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Gear Box Cover Installation

Discussion in 'Technical Q&A' started by Ron47, Apr 20, 2004.

  1. Ron47

    Ron47 Rookie

    Nov 18, 2003
    10
    Detroit, MI
    Full Name:
    Ron D. Robinson
    Recently dropped the gear box cover on my 88 mondial cab to replace a leaky gasket. Previous owner said all ferrari's leak so don't bother. That was twevle years ago. But I've finally decided that enough is enough. Besides, I'm tired of leaving little trails everywhere I go (a few drops here and a few drops there). So I lifted and supported the car on jack stands and proceeded to pull the gear box cover. Had to use a wooden wedge to pry the cover from the gear box (so as not to damage the cover)but all went well until a got to the left driver-side section of the cover. While I was dropping that section of the cover, two springs and two little steel balls dropped out also. It looks like the two springs and steel balls are assembled as a unit with ball on top of the spring and the cover holding them in place. But there are three holds on that side of the gear box and I want to made sure to assemble the right spring and ball in the correct location. I'm also curious about the function of this assembly. I'm new to the chat site but any assistance would be greatly appreciated. Ron
     
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  3. Steve Magnusson

    Steve Magnusson F1 World Champ
    Lifetime Rossa

    Jan 11, 2001
    19,282
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    Steve Magnusson
    I believe you should have three springs and three balls (plus a spacer) -- did the third one stay up in it's hole or is it missing? Do you have the SPC illustration?

    Those spring-loaded balls work against transverse grooves in the shafts carrying the shifting forks to act as "detent" locations. If you look up into the holes in the gearbox housing you'll see that the three shafts are different distances from the gasket surface -- you'll want to reassemble the bits so that each ball is quasi-equally spring-loaded against it's respective shaft.
     
  4. theunissenguido

    theunissenguido Formula 3
    Silver Subscribed Owner

    Jan 21, 2004
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    Micheal Jordan
    Ron, you have to put the ball first in its hole, then the spring. Put some grease in before, so the set will stay at place when you put the cover back.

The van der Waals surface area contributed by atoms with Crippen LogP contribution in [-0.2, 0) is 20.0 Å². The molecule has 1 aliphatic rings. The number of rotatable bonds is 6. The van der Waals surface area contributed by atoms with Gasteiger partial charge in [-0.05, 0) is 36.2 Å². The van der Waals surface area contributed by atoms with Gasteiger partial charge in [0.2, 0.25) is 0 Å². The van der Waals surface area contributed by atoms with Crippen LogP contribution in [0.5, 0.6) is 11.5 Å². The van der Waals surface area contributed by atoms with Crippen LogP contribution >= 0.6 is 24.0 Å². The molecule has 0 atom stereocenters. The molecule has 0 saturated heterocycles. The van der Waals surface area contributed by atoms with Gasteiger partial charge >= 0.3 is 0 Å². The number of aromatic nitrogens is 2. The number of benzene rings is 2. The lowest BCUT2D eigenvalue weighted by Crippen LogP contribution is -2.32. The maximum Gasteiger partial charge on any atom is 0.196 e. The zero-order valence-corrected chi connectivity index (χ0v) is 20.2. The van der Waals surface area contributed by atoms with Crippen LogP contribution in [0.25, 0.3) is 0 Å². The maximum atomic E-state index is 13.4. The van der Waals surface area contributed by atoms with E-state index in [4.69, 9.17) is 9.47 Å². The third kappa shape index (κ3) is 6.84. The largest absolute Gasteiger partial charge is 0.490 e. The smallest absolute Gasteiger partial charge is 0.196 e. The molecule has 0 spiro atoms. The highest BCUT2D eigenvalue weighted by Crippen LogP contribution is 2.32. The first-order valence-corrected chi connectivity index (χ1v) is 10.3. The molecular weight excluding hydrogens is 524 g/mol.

Guido
     
  5. Ron47

    Ron47 Rookie

    Nov 18, 2003
    10
    Detroit, MI
    Full Name:
    Ron D. Robinson
    Thanks Steve! This information is very helpful. I don't have the SPC illistration but will look for one. I'm thinking about replacing the oil pan cover gasket while I'm at it. I would hate to replace the gear box gasket only to discover later that it would have been easier to replace both gaskets at the same time. Is this pretty much a straight forward procedure, if there is such a thing on a ferrari? Or should I just leave it alone? The leak I have appears to be gear oil, from the pan gasket area only. I've read some threads which indicate that the oil dipstick tube may have to be loosened or removed on some models, i.e. 308's. Thanks for responding to my thread. Ron
     
  6. Ron47

    Ron47 Rookie

    Nov 18, 2003
    10
    Detroit, MI
    Full Name:
    Ron D. Robinson
    Thanks Guido. I was wondering how I was going to keep everything up there while I was fitting the cover. Ron
     
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  8. Steve Magnusson

    Steve Magnusson F1 World Champ
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    Jan 11, 2001
    19,282
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    Steve Magnusson
    You're welcome Ron -- I have to agree with you that there aren't many "straight-forward" things on any F ;)

    With regard to doing the engine oil pan gasket at the same time, it's fairly independent from the gearbox pan (other than the usual hassle of raising the chassis) so I don't think you'd be making a big error by not doing it concurrently. You've got the right info about first needing to get the (internal) oil dipstick tube out to clear the windage tray stuff so nothing to add there.
     
  9. Steve Magnusson

    Steve Magnusson F1 World Champ
    Lifetime Rossa

    Jan 11, 2001
    19,282
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    Steve Magnusson
    Ron -- One thing that came to mind later was that if you were replacing the shift shaft seals then it would be useful coordinating that activity with having both pans off at the same time. Don't know if that's on your service horizon, but just thought I'd mention it...
     
  10. Ron47

    Ron47 Rookie

    Nov 18, 2003
    10
    Detroit, MI
    Full Name:
    Ron D. Robinson
    Thanks, Steve. If I do the oil cove gasket, I might as well do the shift seals as well. I hear they a prom to leak also. Thanks for all your help. Hope I can return the favor some day. Ron
     

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